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From FreeDigitalPhotos.net, with permissionAirport security is increasingly becoming a hassle these days.
Just today, as well as removing my laptop, mobile and camera from my hand luggage, and everything from my pockets, I had to doff my belt, shoes, suit jacket, and overcoat in order to pass through security.
That’s a hassle, and with eight personal possessions slipping through a public security area separately, it’s a wonder that it all gets returned to its rightful owner at the other end. In fact, experience tells me that it doesn’t – I can’t remember the last time I was being screened and didn’t see someone called back as they’d left an item behind.
Add in the ludicrous arrangement that liquids can no longer be carried through security except in a clear plastic bag of specified dimensions and in bottles of specified volumes, and catching a flight has really started to become a serious hassle.
So, given the combination of increasing numbers of reports of the utter uselessness of airport security as it is, and the increasing proliferation of schemes like this (UK) and this (US) which – for a fee – ease the burden of security checks on individuals, is the notion that airport security is being exploited to make money really such a foolish one?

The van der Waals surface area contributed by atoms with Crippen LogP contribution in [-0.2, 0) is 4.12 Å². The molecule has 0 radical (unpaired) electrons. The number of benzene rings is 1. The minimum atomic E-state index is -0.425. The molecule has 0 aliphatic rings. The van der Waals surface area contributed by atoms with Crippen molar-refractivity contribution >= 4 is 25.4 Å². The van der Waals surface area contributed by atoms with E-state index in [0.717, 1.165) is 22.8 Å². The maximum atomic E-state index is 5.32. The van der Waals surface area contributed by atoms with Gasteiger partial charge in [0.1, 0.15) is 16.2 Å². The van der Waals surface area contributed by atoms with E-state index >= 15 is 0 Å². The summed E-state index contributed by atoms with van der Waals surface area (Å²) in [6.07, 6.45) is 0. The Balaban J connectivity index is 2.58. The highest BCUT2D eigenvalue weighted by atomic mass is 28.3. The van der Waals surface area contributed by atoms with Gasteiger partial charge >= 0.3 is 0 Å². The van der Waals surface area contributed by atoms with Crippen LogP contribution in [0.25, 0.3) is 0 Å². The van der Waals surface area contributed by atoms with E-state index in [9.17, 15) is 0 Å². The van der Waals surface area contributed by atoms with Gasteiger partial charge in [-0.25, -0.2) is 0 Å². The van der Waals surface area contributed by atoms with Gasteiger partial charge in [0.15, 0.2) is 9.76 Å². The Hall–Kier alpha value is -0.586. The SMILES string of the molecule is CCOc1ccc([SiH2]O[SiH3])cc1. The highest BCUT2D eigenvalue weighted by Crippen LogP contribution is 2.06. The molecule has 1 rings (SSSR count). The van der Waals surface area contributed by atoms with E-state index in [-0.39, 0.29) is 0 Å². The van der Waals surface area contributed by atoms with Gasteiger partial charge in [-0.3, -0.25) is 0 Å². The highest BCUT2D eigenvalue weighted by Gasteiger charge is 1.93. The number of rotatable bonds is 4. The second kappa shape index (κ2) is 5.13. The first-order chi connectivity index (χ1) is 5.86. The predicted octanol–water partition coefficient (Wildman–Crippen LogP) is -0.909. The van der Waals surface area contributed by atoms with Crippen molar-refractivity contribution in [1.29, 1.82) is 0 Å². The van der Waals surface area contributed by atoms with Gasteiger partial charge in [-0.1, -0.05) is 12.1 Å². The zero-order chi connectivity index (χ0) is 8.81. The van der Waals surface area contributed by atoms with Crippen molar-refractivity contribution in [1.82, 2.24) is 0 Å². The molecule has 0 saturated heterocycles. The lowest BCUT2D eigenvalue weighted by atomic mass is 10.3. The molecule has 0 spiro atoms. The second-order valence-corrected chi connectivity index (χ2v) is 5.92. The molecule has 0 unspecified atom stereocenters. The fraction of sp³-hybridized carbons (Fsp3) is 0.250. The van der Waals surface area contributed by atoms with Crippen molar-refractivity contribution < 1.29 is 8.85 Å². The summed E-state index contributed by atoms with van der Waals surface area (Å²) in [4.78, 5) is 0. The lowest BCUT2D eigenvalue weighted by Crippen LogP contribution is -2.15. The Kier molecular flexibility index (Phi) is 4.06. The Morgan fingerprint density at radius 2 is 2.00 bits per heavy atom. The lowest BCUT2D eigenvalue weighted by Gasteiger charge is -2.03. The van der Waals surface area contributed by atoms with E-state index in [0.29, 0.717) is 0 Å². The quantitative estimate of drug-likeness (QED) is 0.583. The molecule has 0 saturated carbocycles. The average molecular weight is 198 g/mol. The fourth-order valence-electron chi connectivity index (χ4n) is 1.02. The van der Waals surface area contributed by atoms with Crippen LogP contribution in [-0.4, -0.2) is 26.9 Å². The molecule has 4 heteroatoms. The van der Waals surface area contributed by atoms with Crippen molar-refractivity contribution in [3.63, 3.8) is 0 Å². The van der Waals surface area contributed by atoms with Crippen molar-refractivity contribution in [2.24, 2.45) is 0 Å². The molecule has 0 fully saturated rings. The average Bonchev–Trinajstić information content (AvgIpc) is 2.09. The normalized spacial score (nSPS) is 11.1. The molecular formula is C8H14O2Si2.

After all, it’s hard to conclude that risk assessments will ever reduce the security hoop-jumping as long as airlines and airports are profiting from it – certainly a change in their fortunes since the measures were first introduced.
You have to admire the entrepreneurial ingenuity of airlines – after all, who’d have thought there was money to be made in allowing people to queue jump? It’s the perfect money-making scheme: Charging big bucks for something which costs the airline absolutely nothing.